20. The only question, therefore, which survives for determination is whether the order of the Appellate Assistant Commissioner left the Income-tax Officer free of his order, and whether he was under a duty to reconsider the position under section 23(5) (b). When the basis for assessing a profit was gone, it is manifest that there was nothing but loss to carry forward to the partners' account. With the fall of the assessment in this manner, fell the need for applying the special provisions of clause (b) of section 23(5) to the case. Indeed, the duty of the Income-tax Officer indicated a contrary course, if he was to act under section 23(5) (b) at all. The order of the Appellate Assistant Commissioner was passed in respect of three years' assessment, and was a consolidated order. He set out in parallel columns the income and losses of the firm and not of the partners and directed the Income-tax Officer to modify the assessment accordingly. The intention obviously underlying that order was to put the matter at the stage at which the assessable income of the assessee firm was determined before computing the tax thereupon. To compute the tax, the Income-tax Officer had to determine whether the loss occasioned in the first year should be carried forward to the assessee firm in the subsequent year, and he could not give effect to the order of the Appellate Assistant Commissioner fully, unless he determined once again the question under section 23(5) (b). In other words, the implication of the appellate order was to take the matter prior to the order regarding the treatment of the unregistered firm as a registered firm, and of necessity, that order fell to the ground as being passed beyond that stage.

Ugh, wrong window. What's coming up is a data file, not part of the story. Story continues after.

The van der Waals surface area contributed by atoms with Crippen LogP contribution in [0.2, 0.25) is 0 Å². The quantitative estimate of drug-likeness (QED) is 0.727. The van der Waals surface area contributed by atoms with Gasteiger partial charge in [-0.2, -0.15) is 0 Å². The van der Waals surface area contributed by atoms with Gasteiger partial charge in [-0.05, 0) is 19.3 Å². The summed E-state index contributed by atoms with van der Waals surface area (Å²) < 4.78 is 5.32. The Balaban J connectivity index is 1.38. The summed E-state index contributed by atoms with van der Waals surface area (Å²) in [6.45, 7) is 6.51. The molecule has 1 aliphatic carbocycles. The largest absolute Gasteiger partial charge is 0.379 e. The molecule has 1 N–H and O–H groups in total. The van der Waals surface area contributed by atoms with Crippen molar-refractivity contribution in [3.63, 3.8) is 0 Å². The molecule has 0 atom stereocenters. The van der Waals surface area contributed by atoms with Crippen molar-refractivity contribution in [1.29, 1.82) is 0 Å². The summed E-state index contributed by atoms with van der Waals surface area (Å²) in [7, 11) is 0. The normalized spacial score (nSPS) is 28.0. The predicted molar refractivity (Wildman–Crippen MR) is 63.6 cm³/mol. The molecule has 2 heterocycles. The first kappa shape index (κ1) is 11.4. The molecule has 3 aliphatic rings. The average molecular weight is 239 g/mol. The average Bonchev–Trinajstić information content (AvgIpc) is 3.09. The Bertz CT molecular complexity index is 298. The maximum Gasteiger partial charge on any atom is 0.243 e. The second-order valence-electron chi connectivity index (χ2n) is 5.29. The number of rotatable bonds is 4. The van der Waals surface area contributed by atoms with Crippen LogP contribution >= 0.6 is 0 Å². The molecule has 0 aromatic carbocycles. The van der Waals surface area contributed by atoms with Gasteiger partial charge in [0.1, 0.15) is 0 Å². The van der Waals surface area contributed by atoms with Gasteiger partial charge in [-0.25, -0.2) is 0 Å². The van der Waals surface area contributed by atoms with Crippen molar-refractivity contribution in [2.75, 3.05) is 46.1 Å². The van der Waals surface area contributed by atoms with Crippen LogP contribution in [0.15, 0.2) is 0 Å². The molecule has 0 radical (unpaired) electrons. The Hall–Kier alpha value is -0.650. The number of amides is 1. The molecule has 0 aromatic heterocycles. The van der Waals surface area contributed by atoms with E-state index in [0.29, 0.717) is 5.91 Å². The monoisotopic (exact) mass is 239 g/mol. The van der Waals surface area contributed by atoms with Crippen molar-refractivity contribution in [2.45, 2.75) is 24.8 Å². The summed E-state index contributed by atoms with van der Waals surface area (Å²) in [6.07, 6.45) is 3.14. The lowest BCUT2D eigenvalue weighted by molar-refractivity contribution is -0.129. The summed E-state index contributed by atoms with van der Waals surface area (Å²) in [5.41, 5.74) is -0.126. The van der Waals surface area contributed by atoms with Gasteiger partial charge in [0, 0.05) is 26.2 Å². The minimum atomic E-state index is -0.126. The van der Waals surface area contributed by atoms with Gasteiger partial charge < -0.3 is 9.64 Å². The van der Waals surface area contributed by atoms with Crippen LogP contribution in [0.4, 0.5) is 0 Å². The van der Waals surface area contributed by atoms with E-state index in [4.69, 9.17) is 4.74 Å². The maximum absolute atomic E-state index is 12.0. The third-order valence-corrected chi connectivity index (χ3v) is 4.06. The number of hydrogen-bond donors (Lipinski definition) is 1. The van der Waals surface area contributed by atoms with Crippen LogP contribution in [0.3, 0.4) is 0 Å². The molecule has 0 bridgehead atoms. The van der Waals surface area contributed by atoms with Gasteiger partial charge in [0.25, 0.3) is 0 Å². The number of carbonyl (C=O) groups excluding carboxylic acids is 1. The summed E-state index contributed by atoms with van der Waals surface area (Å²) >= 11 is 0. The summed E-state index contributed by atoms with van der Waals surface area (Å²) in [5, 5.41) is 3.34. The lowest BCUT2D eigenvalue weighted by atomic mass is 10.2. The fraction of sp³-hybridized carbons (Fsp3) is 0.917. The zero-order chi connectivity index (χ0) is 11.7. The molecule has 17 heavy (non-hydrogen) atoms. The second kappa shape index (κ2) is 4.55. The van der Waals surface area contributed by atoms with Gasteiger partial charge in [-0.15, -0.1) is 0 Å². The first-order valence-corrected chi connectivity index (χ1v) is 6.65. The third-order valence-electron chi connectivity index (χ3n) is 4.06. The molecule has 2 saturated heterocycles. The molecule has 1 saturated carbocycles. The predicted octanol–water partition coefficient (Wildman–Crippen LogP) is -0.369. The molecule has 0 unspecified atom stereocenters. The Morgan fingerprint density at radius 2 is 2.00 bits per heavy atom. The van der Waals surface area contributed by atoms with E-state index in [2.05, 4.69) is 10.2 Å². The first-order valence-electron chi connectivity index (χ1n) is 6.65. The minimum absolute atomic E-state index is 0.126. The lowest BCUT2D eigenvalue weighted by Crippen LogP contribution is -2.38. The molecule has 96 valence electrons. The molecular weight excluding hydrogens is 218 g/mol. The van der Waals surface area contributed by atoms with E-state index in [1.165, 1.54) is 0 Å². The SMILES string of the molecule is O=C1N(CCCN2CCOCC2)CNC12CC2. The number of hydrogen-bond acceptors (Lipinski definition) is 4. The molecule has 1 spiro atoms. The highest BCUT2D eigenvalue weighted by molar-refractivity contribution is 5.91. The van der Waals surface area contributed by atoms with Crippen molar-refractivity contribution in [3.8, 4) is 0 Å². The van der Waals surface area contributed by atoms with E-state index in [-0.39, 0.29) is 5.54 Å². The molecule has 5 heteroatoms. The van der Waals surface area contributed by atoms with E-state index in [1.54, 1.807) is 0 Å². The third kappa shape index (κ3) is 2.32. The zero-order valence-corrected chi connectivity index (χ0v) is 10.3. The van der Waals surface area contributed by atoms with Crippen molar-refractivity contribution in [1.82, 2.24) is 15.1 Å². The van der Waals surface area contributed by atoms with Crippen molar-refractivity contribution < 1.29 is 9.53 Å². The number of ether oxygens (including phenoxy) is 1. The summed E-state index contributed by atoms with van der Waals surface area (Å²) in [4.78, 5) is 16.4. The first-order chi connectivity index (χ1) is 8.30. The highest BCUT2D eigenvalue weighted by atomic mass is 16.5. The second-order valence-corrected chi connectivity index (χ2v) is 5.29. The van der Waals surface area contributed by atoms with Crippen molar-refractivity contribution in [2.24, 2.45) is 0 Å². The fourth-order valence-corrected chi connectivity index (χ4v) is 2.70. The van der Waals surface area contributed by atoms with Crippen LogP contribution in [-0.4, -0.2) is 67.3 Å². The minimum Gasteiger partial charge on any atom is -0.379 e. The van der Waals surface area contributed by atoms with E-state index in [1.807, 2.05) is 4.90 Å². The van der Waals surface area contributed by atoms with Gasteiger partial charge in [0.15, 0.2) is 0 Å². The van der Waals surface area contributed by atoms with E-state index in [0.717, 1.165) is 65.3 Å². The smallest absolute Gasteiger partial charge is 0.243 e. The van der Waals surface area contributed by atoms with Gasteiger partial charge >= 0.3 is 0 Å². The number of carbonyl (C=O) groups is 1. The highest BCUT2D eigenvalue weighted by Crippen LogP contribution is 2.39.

21. It is contended on the strength of the ruling of the Privy Council in Commissioner of Income-tax v. Tribune Trust that once the assessment is final and valid, it remains so until it is set aside, but once it has become final, it cannot be altered except under sections 34 and 35. No exception can be taken to the statement of the law by the Privy Council, which, with all due respect, is absolutely correct, but it is impossible to hold, on analogy, that the order determining that this unregistered firm should be treated as registered, had equally become final and open to further consideration. Learned counsel for the Department also urged on the strength of Commissioner of Income-tax v. McMillan & Co. and Commissioner of Income-tax v. Amritlal Bhogilal & Co., that if the powers of the Appellate Assistant Commissioner did not involve a review of the determination by the Income-tax Officer under section 23(5) (b), this result could not indirectly follow. No doubt, the Appellate Assistant Commissioner could not, if the matter had gone before him in appeal against the order under that section, have interfered. But the Appellate Assistant Commissioner was exercising his powers under section 31 of the Act and annulling the assessment of the first year and converting a profit in that year into a loss. None can deny that he had that power in the appeal which was before him. Section 31(4) of the Act enjoins that where as the result of an appeal any change is made in the assessment of a firm, the Appellate Assistant Commissioner may authorise the Income-tax Officer to amend accordingly any assessment made on any partner of the firm. This power was implicit in the order which the Appellate Assistant Commissioner passed, namely, that there was a loss in the assessment year in question and the assessments for the three years had to be modified. The Income-tax Officer, therefore, was under a duty to modify the assessments of the partners accordingly, and to take the matter up again from the point at which the order of the Appellate Assistant Commissioner had placed it. He had once again to determine whether he would, in the altered circumstances apply section 23(5) (b) to this case or not.